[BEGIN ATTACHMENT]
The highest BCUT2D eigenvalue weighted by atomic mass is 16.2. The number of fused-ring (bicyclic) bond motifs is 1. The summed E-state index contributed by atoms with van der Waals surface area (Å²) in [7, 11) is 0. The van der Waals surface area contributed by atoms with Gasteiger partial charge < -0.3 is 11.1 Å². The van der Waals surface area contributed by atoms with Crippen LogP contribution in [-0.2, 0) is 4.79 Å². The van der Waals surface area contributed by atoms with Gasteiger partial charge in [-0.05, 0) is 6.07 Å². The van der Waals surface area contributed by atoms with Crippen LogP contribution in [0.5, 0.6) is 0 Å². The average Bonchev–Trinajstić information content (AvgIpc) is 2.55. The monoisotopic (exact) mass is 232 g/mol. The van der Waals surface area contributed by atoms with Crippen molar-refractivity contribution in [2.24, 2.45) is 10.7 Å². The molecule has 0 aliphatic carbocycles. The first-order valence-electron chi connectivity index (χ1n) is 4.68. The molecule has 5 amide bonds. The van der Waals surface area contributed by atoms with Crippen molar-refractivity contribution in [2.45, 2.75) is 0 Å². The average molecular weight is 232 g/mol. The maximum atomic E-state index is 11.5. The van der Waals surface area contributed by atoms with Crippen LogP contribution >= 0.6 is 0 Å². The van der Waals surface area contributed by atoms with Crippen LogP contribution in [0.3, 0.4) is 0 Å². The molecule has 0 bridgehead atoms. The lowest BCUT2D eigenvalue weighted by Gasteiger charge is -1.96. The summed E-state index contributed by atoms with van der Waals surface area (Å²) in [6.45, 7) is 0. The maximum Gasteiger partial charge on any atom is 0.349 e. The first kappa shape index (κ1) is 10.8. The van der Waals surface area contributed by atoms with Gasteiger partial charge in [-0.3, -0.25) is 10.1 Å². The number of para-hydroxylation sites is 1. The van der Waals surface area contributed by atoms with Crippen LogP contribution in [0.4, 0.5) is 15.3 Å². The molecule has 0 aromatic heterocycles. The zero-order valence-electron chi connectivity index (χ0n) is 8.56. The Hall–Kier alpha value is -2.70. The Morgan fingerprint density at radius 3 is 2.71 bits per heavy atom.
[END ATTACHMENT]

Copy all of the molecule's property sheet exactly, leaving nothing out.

The highest BCUT2D eigenvalue weighted by atomic mass is 16.2. The number of fused-ring (bicyclic) bond motifs is 1. The summed E-state index contributed by atoms with van der Waals surface area (Å²) in [7, 11) is 0. The van der Waals surface area contributed by atoms with Gasteiger partial charge < -0.3 is 11.1 Å². The van der Waals surface area contributed by atoms with Crippen LogP contribution in [-0.2, 0) is 4.79 Å². The van der Waals surface area contributed by atoms with Gasteiger partial charge in [-0.05, 0) is 6.07 Å². The van der Waals surface area contributed by atoms with Crippen LogP contribution in [0.5, 0.6) is 0 Å². The average Bonchev–Trinajstić information content (AvgIpc) is 2.55. The monoisotopic (exact) mass is 232 g/mol. The van der Waals surface area contributed by atoms with Crippen molar-refractivity contribution in [2.24, 2.45) is 10.7 Å². The molecule has 0 aliphatic carbocycles. The first-order valence-electron chi connectivity index (χ1n) is 4.68. The molecule has 5 amide bonds. The van der Waals surface area contributed by atoms with Crippen molar-refractivity contribution in [2.45, 2.75) is 0 Å². The average molecular weight is 232 g/mol. The maximum atomic E-state index is 11.5. The van der Waals surface area contributed by atoms with Crippen LogP contribution >= 0.6 is 0 Å². The van der Waals surface area contributed by atoms with Crippen LogP contribution in [0.3, 0.4) is 0 Å². The molecule has 0 bridgehead atoms. The lowest BCUT2D eigenvalue weighted by Gasteiger charge is -1.96. The summed E-state index contributed by atoms with van der Waals surface area (Å²) in [6.45, 7) is 0. The maximum Gasteiger partial charge on any atom is 0.349 e. The first kappa shape index (κ1) is 10.8. The van der Waals surface area contributed by atoms with Gasteiger partial charge in [-0.3, -0.25) is 10.1 Å². The number of para-hydroxylation sites is 1. The van der Waals surface area contributed by atoms with Crippen LogP contribution in [0.4, 0.5) is 15.3 Å². The molecule has 0 aromatic heterocycles. The zero-order valence-electron chi connectivity index (χ0n) is 8.56. The Hall–Kier alpha value is -2.70. The Morgan fingerprint density at radius 3 is 2.71 bits per heavy atom.